At the time of writing the only scheduled internal flights were between Guatemala City and Flores, a route operated daily by Avianca (www.avianca.com) and TAG (www.tag.com.gt).
Guatemala's mountainous terrain and occasionally terrifying road conditions make for hard going when it comes to intercity pedaling. That said, if you have your wits about you, cycling is a great way to get around smaller towns – Antigua, Quetzaltenango and San Pedro La Laguna are among the towns where you can rent reasonable mountain bikes (you don't want skinny wheels here) by the hour, day, week or longer. There are bike shops in almost every town where you can buy a new bike starting from around Q800.
The Caribbean town of Lívingston is only reachable by boat, across the Bahía de Amatique from Puerto Barrios or down the Río Dulce from the town of Río Dulce – both great trips. In Lago de Atitlán fast fiberglass lanchas (motorized boats) zip across the waters between villages – by far the best way to get around.
Buses go almost everywhere in Guatemala, and the buses will leave you with some of your most vivid memories of the country. Most of them are ancient school buses from the USA and Canada. Many travelers know these vehicles as chicken buses, after the live cargo accompanying many passengers. They are frequent, crowded and cheap. Expect to pay around Q10 to Q15 for an hour of travel.
Chicken buses will stop anywhere, for anyone. Helpers will yell 'hay lugares!' (eye loo-gar-ays), which literally means 'there are places.' The space they refer to may be no more than a sliver of air between dozens of locals mashed against one another. These same helpers will also yell their bus's destination in voices of varying hilarity and cadence; just listen for the song of your town. Tall travelers will be especially challenged on these buses. To catch a chicken bus, simply stand beside the road with your arm out parallel to the ground.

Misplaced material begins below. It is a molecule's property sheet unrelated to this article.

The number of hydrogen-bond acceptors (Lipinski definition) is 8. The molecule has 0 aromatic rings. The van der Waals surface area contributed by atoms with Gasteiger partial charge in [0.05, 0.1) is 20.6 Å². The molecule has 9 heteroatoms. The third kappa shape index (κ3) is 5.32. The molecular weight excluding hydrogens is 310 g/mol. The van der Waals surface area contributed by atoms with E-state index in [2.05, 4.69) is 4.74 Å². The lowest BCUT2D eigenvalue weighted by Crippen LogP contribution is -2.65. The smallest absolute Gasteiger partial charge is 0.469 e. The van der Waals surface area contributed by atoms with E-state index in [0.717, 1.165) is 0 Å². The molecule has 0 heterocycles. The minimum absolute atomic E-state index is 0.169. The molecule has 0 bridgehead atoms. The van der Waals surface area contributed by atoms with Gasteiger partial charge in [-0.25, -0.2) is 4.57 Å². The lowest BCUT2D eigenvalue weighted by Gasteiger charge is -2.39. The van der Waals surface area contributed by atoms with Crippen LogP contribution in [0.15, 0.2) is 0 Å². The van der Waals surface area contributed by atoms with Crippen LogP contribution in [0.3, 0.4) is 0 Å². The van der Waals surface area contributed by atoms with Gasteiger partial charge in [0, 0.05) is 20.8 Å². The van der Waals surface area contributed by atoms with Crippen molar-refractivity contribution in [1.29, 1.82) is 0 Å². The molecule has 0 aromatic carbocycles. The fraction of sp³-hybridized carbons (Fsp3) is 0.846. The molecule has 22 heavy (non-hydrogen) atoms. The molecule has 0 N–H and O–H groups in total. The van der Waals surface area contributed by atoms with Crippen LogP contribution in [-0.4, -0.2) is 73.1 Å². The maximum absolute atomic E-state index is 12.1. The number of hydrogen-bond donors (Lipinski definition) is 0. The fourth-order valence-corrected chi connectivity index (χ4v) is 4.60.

Some routes, especially between big cities, are served by more comfortable buses with the luxury of one seat per person. The best buses are labeled 'Pullman,' 'especial' or 'primera clase.' Occasionally these may have bathrooms (but don't count on them working), TVs and even food service.
Pullman routes always originate or end in Guatemala City.
In general, more buses leave in the morning (some leave as early as 2am) than the afternoon. Bus traffic drops off precipitously after about 4pm; night buses are rare and not generally recommended.
Distances in Guatemala are not huge and, apart from the Guatemala City–Flores run, you won't often ride for more than four hours at a time. On a typical four-hour bus trip you'll cover 175km to 200km for Q60 to Q100.
For a few of the better services you can buy tickets in advance, and this is generally worth doing as it ensures that you get a place.
On some shorter routes, minibuses, usually called 'microbuses,' are replacing chicken buses. These are operated with the same cram-'em-all-in principle and can be even more uncomfortable because they have less leg room. Where neither buses nor minibuses roam, picop (pickup) trucks serve as de facto buses; you hail them and pay for them as if they were the genuine article.
At least a couple of times a month, a chicken bus plunges over a cliff or rounds a blind bend into a head-on collision. Newspapers are full of gory details and diagrams of the latest wreck, which doesn't foster affectionate feelings toward Guatemalan public transportation.
While bus travel at night in Guatemala is rarely a good idea for anybody, it is strongly advised that solo female travelers not catch buses – Pullman or 'chicken' – at night time. Aside from the increased risks of road accidents at night, you strongly want to avoid being the last person on the bus when it arrives, if it's going to arrive at night.